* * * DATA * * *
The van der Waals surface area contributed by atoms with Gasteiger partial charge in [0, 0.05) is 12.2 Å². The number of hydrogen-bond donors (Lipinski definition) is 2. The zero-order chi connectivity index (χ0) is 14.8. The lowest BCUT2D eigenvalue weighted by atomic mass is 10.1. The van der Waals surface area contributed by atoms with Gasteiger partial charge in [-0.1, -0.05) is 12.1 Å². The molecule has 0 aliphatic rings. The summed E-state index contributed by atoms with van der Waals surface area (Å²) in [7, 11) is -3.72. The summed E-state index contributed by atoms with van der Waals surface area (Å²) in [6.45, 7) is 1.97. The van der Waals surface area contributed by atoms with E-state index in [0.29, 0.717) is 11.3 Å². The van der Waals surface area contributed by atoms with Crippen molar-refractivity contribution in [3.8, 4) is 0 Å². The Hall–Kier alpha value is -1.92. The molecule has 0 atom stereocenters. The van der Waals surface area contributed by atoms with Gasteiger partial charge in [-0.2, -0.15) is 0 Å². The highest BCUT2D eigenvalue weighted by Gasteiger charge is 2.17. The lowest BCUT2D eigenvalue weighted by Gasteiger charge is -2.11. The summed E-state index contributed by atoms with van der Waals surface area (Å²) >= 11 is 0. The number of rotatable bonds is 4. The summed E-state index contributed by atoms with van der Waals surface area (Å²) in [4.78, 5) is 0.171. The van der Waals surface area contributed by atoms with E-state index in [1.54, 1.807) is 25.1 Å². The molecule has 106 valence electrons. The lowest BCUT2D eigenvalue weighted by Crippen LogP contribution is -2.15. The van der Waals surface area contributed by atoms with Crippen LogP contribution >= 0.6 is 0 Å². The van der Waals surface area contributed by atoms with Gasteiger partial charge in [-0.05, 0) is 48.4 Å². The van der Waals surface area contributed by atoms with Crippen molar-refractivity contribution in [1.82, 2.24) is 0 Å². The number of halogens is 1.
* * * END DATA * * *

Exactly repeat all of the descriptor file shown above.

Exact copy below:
The van der Waals surface area contributed by atoms with Gasteiger partial charge in [0, 0.05) is 12.2 Å². The number of hydrogen-bond donors (Lipinski definition) is 2. The zero-order chi connectivity index (χ0) is 14.8. The lowest BCUT2D eigenvalue weighted by atomic mass is 10.1. The van der Waals surface area contributed by atoms with Gasteiger partial charge in [-0.1, -0.05) is 12.1 Å². The molecule has 0 aliphatic rings. The summed E-state index contributed by atoms with van der Waals surface area (Å²) in [7, 11) is -3.72. The summed E-state index contributed by atoms with van der Waals surface area (Å²) in [6.45, 7) is 1.97. The van der Waals surface area contributed by atoms with E-state index in [0.29, 0.717) is 11.3 Å². The van der Waals surface area contributed by atoms with Crippen molar-refractivity contribution in [3.8, 4) is 0 Å². The Hall–Kier alpha value is -1.92. The molecule has 0 atom stereocenters. The van der Waals surface area contributed by atoms with Gasteiger partial charge in [-0.2, -0.15) is 0 Å². The highest BCUT2D eigenvalue weighted by Gasteiger charge is 2.17. The lowest BCUT2D eigenvalue weighted by Gasteiger charge is -2.11. The summed E-state index contributed by atoms with van der Waals surface area (Å²) >= 11 is 0. The number of rotatable bonds is 4. The summed E-state index contributed by atoms with van der Waals surface area (Å²) in [4.78, 5) is 0.171. The van der Waals surface area contributed by atoms with E-state index in [1.54, 1.807) is 25.1 Å². The molecule has 106 valence electrons. The lowest BCUT2D eigenvalue weighted by Crippen LogP contribution is -2.15. The van der Waals surface area contributed by atoms with Crippen LogP contribution >= 0.6 is 0 Å². The van der Waals surface area contributed by atoms with Gasteiger partial charge in [-0.05, 0) is 48.4 Å². The van der Waals surface area contributed by atoms with Crippen molar-refractivity contribution in [1.82, 2.24) is 0 Å². The number of halogens is 1.